Feline Leukaemia Virus is blood-borne and therefore is much more commonly seen in cats that fight (especially stray Toms). If cats are to be kept indoors or are in a confined garden then there is little need to vaccinate against this. The virus itself, when contracted, may only cause mild fever and may go un-noticed but it has many chronic effects predisposing cats to various types of cancers, anaemia and immune problems. Anaemia and immune problems may also arise secondary to FIV (feline immunodeficiency virus). This disease is also blood borne but there is currently no vaccination available to protect against this disease.
A vaccine is also available against Chlamydia, another cause of conjunctivitis. In view of the relatively easily treatable nature of this condition we do not include this in our core vaccines.
Healthy and happy pets require certain routine treatments. In order to help you meet these needs, we have designed the Damory Health Care Plan for dogs, cats and rabbits. Unlike pet insurance, which covers accidents and illnesses, our plan includes routine treatments and offers that your pet needs to stay in the best of health. It is an affordable way to spread your pet’s yearly healthcare costs into regular, manageable monthly payments and can save you up to 25% on routine healthcare.
If you would like to join the plan, please complete the appropriate form below and bring into the practice or pop in and speak to one of our receptionists.
Rabbits are vaccinated against Myxomatosis and Viral Haemorrhagic Disease on an annual basis. Myxomatosis is a disease common in wild rabbits. It causes swelling of the eyelids and genitals and the rabbit is very unwell and can die. It can also cause skin lesions without the swellings. It causes many deaths in wild rabbits and can be transferred to pet rabbits by fleas or other biting in-sects.
Viral Haemorrhagic Disease (VHD, also know as RHD) is a virus which can cause sudden death in rabbits and can cause large numbers of deaths within a colony. It is present in Britain having spread across from Europe.
Vaccination against myxomatosis used to consist of a single injection that lasted for 6 months. However, the manufacturers have now replaced it with a combined myxomatosis and VHD vaccine, which will provide immunity for one year. We strongly recommend you vaccinate your rabbit on a yearly basis.
There have been a few cases of a new variant of RHD (RHD-2) confirmed in the UK. As this is a new disease little is known so far but it appears to not be covered by the current VHD vaccine. There is a new vaccine but this requires importing from Europe and requires a booster every 6 months. Please talk to us if you feel your rabbit is at risk and would like to discuss having this new vaccination.
|Annual Combines RHD and Myxomatosis||£38.50|
|RHD2 - given from 10 weeks old, booster must be given every 6 months||£31.00|
CONCERNS ON VACCINATIONS
As vets we are regularly asked as to whether vaccinations are necessary. This has come about due to the decreased incidence of many diseases as a result of vaccination but also due to health concerns about over-vaccination.
Whilst it is right to question the frequency of vaccination there is no doubt that there is a genuine need for vaccination as a concept and it is our belief that alternatives such as homeopathic nosodes are of little, if no benefit. The vaccination company that we use (Nobivac) has a good reputation for decreasing the frequency of vaccination where the evidence shows that we can do so safely.
We, as vets, are also guided by independent bodies such as the British Small Animal Veterinary Association. Nobivac recently carried out a large, nationwide study of the development of diseases such as epilepsy and skin problems between the vaccinated and unvaccinated populations. There was no statistical difference in the development of chronic medical conditions between the vaccinated and unvaccinated population, suggesting that vaccination should not be implicated as a trigger factor for these diseases.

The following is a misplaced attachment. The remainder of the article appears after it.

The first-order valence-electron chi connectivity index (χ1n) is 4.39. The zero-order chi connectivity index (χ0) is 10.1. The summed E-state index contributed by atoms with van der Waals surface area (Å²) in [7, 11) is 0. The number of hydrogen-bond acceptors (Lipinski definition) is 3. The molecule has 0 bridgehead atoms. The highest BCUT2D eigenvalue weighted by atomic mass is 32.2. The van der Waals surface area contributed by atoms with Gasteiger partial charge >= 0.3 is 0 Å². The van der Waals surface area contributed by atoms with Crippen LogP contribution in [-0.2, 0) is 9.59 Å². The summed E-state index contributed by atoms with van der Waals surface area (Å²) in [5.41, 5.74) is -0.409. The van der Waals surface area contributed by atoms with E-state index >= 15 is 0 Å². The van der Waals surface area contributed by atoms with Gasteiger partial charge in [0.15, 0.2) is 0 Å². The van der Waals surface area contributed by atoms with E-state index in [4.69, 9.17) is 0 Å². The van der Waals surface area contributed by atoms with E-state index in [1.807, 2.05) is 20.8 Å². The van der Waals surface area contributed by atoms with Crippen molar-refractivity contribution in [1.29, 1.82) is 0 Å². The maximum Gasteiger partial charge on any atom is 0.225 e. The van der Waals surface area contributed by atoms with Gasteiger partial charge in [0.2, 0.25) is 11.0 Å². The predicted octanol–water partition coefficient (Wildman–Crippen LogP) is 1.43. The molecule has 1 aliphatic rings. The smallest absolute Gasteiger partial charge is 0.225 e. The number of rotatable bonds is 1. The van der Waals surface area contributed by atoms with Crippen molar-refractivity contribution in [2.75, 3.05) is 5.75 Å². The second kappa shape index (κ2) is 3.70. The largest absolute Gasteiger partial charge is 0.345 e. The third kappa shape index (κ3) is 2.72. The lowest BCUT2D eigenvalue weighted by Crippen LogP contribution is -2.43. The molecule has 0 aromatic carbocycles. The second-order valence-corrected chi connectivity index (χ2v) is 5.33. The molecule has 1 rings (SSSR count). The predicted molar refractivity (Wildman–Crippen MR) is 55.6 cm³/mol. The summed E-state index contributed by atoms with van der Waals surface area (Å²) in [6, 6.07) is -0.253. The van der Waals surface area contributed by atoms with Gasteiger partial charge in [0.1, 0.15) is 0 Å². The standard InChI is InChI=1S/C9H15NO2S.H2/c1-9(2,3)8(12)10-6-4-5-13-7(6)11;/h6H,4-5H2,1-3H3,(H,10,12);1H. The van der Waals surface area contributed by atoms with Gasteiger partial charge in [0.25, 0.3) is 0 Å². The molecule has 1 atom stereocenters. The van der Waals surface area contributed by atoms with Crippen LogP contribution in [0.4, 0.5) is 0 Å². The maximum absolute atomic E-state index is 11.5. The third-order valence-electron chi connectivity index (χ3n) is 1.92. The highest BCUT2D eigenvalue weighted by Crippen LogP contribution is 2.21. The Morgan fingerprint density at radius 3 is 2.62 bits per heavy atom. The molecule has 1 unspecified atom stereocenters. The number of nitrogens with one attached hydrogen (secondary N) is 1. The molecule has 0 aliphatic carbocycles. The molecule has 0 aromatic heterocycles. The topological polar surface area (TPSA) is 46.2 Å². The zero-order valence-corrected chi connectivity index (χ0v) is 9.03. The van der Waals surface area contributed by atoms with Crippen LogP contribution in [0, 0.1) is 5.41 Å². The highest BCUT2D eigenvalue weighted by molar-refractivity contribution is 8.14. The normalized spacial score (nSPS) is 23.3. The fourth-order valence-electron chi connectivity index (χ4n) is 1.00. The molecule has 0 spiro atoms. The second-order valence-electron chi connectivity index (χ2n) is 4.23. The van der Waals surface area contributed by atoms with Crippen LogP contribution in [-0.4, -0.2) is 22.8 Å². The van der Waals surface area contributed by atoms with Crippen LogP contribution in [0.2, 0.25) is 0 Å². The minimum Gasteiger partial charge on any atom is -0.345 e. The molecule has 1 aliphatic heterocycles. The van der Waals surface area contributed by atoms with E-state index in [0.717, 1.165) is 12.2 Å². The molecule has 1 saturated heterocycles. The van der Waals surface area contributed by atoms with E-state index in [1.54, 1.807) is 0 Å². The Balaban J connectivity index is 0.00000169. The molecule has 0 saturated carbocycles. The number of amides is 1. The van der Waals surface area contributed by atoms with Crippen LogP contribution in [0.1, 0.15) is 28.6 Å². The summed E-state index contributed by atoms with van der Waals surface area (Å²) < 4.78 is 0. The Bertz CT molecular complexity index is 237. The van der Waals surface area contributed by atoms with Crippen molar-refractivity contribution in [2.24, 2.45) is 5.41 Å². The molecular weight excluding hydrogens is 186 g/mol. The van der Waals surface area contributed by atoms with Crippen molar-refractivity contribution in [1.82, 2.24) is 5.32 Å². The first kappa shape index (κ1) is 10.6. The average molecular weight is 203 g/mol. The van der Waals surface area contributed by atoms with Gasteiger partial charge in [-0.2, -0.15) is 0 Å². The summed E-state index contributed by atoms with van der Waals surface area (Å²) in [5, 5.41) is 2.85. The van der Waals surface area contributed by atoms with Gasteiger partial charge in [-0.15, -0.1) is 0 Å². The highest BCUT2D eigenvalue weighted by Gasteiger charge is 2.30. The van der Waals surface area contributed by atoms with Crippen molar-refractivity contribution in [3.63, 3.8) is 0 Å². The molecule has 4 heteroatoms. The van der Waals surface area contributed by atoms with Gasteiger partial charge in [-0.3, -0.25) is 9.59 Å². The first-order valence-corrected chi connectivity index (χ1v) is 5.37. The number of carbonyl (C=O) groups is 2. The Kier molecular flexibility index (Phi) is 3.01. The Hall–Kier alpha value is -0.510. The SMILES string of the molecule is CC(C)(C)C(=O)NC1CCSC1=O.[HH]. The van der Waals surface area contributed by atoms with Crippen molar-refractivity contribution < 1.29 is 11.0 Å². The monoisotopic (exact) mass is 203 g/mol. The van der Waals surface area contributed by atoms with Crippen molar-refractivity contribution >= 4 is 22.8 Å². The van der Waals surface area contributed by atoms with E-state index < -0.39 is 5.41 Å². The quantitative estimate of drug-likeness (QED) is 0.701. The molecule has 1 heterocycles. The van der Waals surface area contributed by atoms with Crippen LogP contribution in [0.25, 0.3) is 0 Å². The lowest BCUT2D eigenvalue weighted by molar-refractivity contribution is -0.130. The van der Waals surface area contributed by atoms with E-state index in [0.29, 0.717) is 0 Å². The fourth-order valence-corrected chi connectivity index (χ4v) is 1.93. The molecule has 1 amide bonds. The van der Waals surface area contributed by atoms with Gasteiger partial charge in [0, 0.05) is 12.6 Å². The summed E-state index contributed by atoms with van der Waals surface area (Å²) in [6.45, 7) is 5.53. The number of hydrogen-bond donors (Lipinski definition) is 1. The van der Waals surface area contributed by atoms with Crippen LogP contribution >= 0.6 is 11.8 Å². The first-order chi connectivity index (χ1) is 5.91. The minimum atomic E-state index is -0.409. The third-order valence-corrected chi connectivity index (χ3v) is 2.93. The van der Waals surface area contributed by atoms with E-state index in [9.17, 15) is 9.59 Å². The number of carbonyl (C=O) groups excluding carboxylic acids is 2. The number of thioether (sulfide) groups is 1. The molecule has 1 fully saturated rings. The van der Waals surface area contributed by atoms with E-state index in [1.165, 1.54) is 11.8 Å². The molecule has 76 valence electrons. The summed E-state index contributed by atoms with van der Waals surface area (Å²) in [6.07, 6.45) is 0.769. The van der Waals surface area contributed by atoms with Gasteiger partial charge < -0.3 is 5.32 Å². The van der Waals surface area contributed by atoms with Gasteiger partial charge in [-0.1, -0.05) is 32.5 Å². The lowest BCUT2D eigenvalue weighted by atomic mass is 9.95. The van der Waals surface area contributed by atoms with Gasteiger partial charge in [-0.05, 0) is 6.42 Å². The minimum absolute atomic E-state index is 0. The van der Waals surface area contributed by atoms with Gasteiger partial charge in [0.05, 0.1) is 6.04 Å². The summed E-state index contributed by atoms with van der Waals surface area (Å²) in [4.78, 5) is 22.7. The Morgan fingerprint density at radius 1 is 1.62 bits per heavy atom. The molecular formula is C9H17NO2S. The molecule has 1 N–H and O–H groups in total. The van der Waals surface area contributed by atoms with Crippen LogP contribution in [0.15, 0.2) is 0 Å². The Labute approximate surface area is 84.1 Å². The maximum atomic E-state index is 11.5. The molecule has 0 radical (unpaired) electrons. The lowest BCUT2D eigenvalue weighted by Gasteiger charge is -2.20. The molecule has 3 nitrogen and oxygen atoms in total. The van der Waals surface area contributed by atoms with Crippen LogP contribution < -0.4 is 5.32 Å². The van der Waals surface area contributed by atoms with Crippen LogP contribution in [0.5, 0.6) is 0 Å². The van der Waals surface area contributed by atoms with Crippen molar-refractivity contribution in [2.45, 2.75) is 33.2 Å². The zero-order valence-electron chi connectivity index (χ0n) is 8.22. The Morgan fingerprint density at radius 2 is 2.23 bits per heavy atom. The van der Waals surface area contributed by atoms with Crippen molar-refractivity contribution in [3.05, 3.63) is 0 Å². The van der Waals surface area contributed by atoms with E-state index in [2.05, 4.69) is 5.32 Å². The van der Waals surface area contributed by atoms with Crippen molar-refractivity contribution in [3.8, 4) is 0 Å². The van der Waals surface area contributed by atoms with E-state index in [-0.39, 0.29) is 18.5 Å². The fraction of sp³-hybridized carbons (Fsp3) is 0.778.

That is not to say that vaccination cannot have side effects. Individual animals may react badly to an individual vaccine and its use again would have to be carefully considered. There is one known and well-recognised condition that cats get on the back of their necks. This is an injection-site sarcoma, a type of tumour, which appears to be related to repeated injections (vaccinations or other) at this site. If we suspect this we would offer prompt surgical intervention.
On the whole, however, we believe that the benefits of vaccination far outweigh the risks. If you have any specific concerns, however, one of the vets will gladly discuss this further with you
Passports and Travel
If you are considering travelling abroad with your pet you will need to obtain an official UK pet passport. The process involved is simple and allows travel between EU and listed countries.
Firstly a microchip must be inserted or, if already inserted, checked for position and correct reading. We strongly recommend that you get the microchip checked by one of our nurses a few days before you travel to make sure it is reading correctly.
You must then get your dog, cat or ferret vaccinated against rabies before it can travel to another EU country or back into the UK. A period of 21 days following the vaccination must pass before your pet can travel to the EU or return to the UK. After the first vaccination and the 21 day waiting period, you can enter the UK whenever you like as long as booster vaccinations are given on time. The rabies vaccination we give is currently valid for 3 years.
A vet must treat your dog for tapeworm and record it in the pet passport every time you want to enter the UK. The treatment must be given between 1 and 5 days (24 to 120 hours) before you’re scheduled to arrive in the UK (this can be done with a UK vet before you leave as long as you return within the 120 hour period). The treatment you use must have praziquantel or equivalent as its active ingredient.
Further information on the scheme can also be found on: www.gov.uk/take-pet-abroad which we strongly recommend you check before travelling, or phone their helpline on 0370 2411710.
PLEASE NOTE: Although these guidelines are intended to help, ultimately it is your responsibility to check the regulations before travelling with your pet.